What does the term "stewardship" mean to you? We discussed that during our recent general meeting, and here are a few things folks said:
- A sacred task in the Biblical tradition, including care of the Earth.
- Encompassing, long-term, sustainable care, so that something doesn't disappear and can thrive to its fullest.
- Making sure you take care of resources sustainably and ethically.
In contrast, Vanguard's definition of stewardship is very narrow. Its continued investment in industries that are already destabilizing our climate--and therefore threatening our whole economy--show a real lack of long-term thinking. Its narrow focus only on the value of its shareholders' investments will ultimately hurt, not only the portfolios of those investors, but the web of life on which all of us depend.
Over the course of the five days and forty miles, 300 people joined us on the Vanguard's Big Climate Problem Walk. In the month since, we've been integrating what we learned on the walk and using that time together to energize us for the next chapter of the Vanguard S.O.S. campaign. We're happy to share the reflections of two of our walk participants, Marcelle and JJ, below.
The Vanguard’s Big Climate Problem Walk may be over, but getting Vanguard to solve its climate problem will be a marathon, not a sprint. That’s why we’ve been strategizing next steps, even as we rest and recover from the five-day walk. We are excited to share two upcoming opportunities to engage–a party and an action!
The Vanguard’s Big Climate Problem Walk ended on Earth Day with a crowd of 150 people singing, “We are young and old together,” as 16 risked arrest to challenge Vanguard’s inaction on climate change. Some wore life preservers to symbolize the fact that some people have more protection than others from the effects of rising seas. Others prayerfully read about places where people are especially vulnerable to climate chaos. They highlighted places where people are fighting back against companies that Vanguard invests in: Chevron in the Amazon Rainforest, Exxon and Formosa in Louisiana, Enbridge in Ojibwe territory, to name just a few.
The Vanguard’s Big Climate Problem Walk began yesterday morning at the Covanta plant in Chester, where Chester residents spoke powerfully about the impact of Vanguard investments on their community. Speakers from Chester and from EQAT affirmed the connections between us and our campaigns and set off together with a song. It was a beautiful beginning with much more ahead. If you are able to make it to the final action in Malvern this Friday, we hope you will register here to get the details, including about the training Thursday night if you are considering risking arrest.
Perhaps like you, I’ve been reading about the recent IPCC climate change report. Some news stories have emphasized encouraging signs, like the decreasing cost of clean energy. Others stress how much suffering will occur if we don’t change more dramatically and quickly. “Stopping Climate Change is Doable, but Time is Short,” concluded one New York Times headline. My reaction to this news? Gratitude that I have a five-day walk to help organize.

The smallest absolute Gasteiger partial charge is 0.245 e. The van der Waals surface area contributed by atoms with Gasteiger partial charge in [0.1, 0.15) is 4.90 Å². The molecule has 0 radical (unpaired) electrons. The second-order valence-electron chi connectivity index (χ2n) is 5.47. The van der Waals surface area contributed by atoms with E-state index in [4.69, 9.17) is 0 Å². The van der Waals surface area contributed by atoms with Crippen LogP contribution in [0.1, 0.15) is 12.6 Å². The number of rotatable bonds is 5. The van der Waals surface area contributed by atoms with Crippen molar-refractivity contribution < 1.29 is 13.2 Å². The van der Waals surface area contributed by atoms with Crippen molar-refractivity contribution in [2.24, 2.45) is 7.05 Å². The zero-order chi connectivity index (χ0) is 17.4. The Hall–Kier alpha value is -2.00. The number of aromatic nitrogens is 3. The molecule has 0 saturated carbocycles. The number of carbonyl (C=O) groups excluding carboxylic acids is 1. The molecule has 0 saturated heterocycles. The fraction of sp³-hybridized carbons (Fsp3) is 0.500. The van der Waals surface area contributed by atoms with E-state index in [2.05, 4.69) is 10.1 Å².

Over the years, I encountered so many positive references to INVESTING in our communities, in our infrastructure, in our future, in research, in our children, etc. that I developed a vague, unreflective feeling of trust in the corporations that handle investments in our economy. Then EQAT organized a "points of destruction" tour of some of the local investments of one of the biggest investors of all -- the Vanguard Group, which has invested some $8 trillion on behalf of the owners of its mutual funds.
One of the great things about being part of a global campaign is that we can use many types of strategies simultaneously. While EQAT primarily uses nonviolent direct action to pressure Vanguard, others can organize petitions, phone calls, and letter writing. The combination will make Vanguard especially nervous. That’s why we’re excited that our partners at the Sunrise Project are launching FixMyFunds.org, a platform to educate and organize retail customers–whether they are invested with Vanguard, BlackRock, Fidelity, or other large asset managers.
I know many of us are following the grim news from Ukraine. Many are pointing out the role that fossil fuels play in enabling brutal regimes, not only in Russia, but in countries that are US allies, like Saudi Arabia. Many are pointing out the role the US has itself played in wars for oil and calling for less reliance on fossil fuels overall–for our communities and climate, but also for world peace. This situation has led to an interesting moment in our campaign. Yesterday, Vanguard announced that it is suspending purchases of Russian securities and is “actively working to further reduce our exposure to Russia and exit the positions across our index funds.”
I’ve known for years that the pollution of local communities and the disruption of the climate we all share are fundamentally connected. It’s often the same industries that do both. I’ve also known that profit drives this destructive system. Still, researching the role of Vanguard’s investments in southeastern Pennsylvania, the region where I’ve lived most of my life, is making these connections even more stark.